It is the trendiest faith around, endorsed by superstars like Madonna, Demi Moore and Britney Spears. As I take my first lesson in Kabbalah, I begin to understand why.
“By the fourth class you will learn to see into the future,” my teacher announces confidently.
I’m in a meeting room in a smart square off Oxford Street for an introductory session in the ancient branch of Jewish mysticism which is enjoying a star-struck resurgence.
From the offset it is easy to see why so many celebrities are attracted to Kabbalah, as I’m promised money, sexual energy, passion and beauty – all for £180.
Madonna is Kabbalah’s most famous devotee; other celebrity students include Elizabeth Taylor, Jerry Hall, Winona Ryder, Jeff Goldblum, Courtney Love and Roseanne Barr.
Now it looks as if Victoria Beckham has become a convert after being spotted wearing a red string knotted around her wrist – a Kabbalah amulet to ward off the “evil eye”.
As well as being able to see the future, other perks of becoming a believer are “money, good relationships, love and happiness,” claims my teacher, Rabbi Chaim Solomon.
As if more reasons were needed, Kabbalists say the “positive flow of energy” can stop the ageing process. More bizarrely, they believe negative energy can be absorbed by swinging a chicken above the head.
The 10-week course will, claims Rabbi Solomon, teach me to tune myself like a TV set to become a better receiver of “rays of light”, the infinite joy for which we’re all searching for and, by no coincidence, the name of Madonna’s 1998 album.
Kabbalah, described as “a divine system of wisdom”, is believed to have been passed by God to Abraham and to Moses.
Rabbi Solomon describes it as the spiritual laws of creation, “like the DNA of the cosmos”, but there’s nothing very mystical or esoteric about Rabbi Solomon’s presentation on his flip-chart.
The word Kabbalah is Hebrew for “receive” and it’s this “gimme gimme” aspect that he decides to focus on: “The creator wants you to have everything you want.”
Later, browsing the Kabbalah Centre’s online store, it’s the same story. One book, The 72 Names Of God, promises that by meditating on the appropriate name, you’ll be able to “bring more money into your life, ignite sexual energy and passion, meet your true soulmate and radiate beauty to all who see you.”
Followers are encouraged to pamper themselves and pursue their own happiness – which may explain why it has attracted so many self-obsessed celebrities.
Even the understanding of the Zohar, the 12th-century manuscript on which modern Kabbalah teaching is based, is surprisingly user-friendly. Rabbis at the Kabbalah Centre insist the Zohar – said to be too complicated for the most eminent scholars – can be “read” merely by running your hands over the text.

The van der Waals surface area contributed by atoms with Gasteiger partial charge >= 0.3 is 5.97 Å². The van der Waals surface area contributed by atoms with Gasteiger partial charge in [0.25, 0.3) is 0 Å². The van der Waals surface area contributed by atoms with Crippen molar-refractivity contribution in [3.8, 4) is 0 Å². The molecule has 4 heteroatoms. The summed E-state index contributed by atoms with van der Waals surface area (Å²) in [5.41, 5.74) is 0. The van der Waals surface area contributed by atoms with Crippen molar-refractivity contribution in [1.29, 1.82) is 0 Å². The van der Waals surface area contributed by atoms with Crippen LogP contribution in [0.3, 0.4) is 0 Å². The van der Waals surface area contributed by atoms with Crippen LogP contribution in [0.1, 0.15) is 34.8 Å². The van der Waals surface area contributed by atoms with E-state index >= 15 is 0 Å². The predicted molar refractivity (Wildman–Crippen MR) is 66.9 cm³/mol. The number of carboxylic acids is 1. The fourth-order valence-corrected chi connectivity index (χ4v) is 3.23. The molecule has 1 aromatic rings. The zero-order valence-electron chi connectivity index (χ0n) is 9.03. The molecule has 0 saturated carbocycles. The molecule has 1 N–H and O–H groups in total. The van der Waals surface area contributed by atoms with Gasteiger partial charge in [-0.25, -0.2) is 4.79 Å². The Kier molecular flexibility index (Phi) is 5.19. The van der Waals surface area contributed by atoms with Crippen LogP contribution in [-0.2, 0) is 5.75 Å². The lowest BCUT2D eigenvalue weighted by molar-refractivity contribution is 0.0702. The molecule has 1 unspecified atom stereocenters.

Which probably explains why its “unfathomable complexities” have become fully accessible to the likes of Britney Spears, who has also been seen sporting a Kabbalistic red-string wrist band.
“It’s a bigger picture even than the Bible,” she explained. “It’s so interesting to me because I’ve never read stuff like this before.” At the London Kabbalah Centre you can buy a red string bracelet like Britney’s for £27. Also on offer is a “blessed, restoring” face cream at £78.
For £2.80 you can buy a small bottle of Kabbalah water, personally blessed by the movement’s leader, Phillip Berg, and said to possess “centuries of wisdom in every drop”.
The spring water has supposedly been transformed by a process called Quantum Resonance Technology, making it a “spiritual tool”. Madonna claims the water cured husband Guy’s verrucas.
Also on sale is Madonna’s book The English Roses (proceeds donated to the Kabbalah Centre’s Spirituality For Kids Foundation). Her latest book, Mr Peabody, based on an ancient Kabbalah story, nestles alongside Kabbalah texts, videos and DVDs.
You might expect London’s Jewish community to be thrilled that their ancient wisdom is now being marketed to the general public: Jews and non-Jews, pop stars and nobodies alike.
Nothing, however, could be further from the truth.
Rabbi Barry Marcus, a member of the Chief Rabbi’s cabinet and minister at the Central London Synagogue, says: “There’s not a single Rabbinic authority on this planet who endorses what they’re doing; the condemnation of them is universal.”
He points out that the Zohar – on sale at the Kabbalah Centre for £289 – can be bought from any religious bookshop for around £35.
But Rabbi Marcus isn’t surprised Kabbalah has so many celebrity followers. “If I’m being kind, I’ll say that most of them have probably done well in their field and have everything that money can buy.
But they don’t have the one thing money can’t buy and that’s inner peace, serenity and stability. So they go searching and they can afford to.
“But if I’m being unkind, I’d say that the celebrities I’ve come into contact with are the most insecure people I’ve ever met in my life.”
And what of the spiritual properties of the Kabbalah Centre’s magic red string?
Rabbi Marcus snorts. “I can get you the same string in John Lewis for 20p,” he says.
POSH THE KABBALIST
Madonna is known to Kabbalists as Esther. Posh might also adopt a biblical name – Rebecca, maybe?
POSH THE KABBALIST
She would have to drink only Kabbalah water blessed by the movement’s founder Phillip Berg: £2.80 a bottle.
POSH THE KABBALIST
She would pay 10 per cent of her earnings to the religion – £100,000 a year, or £1m if she ropes David in.
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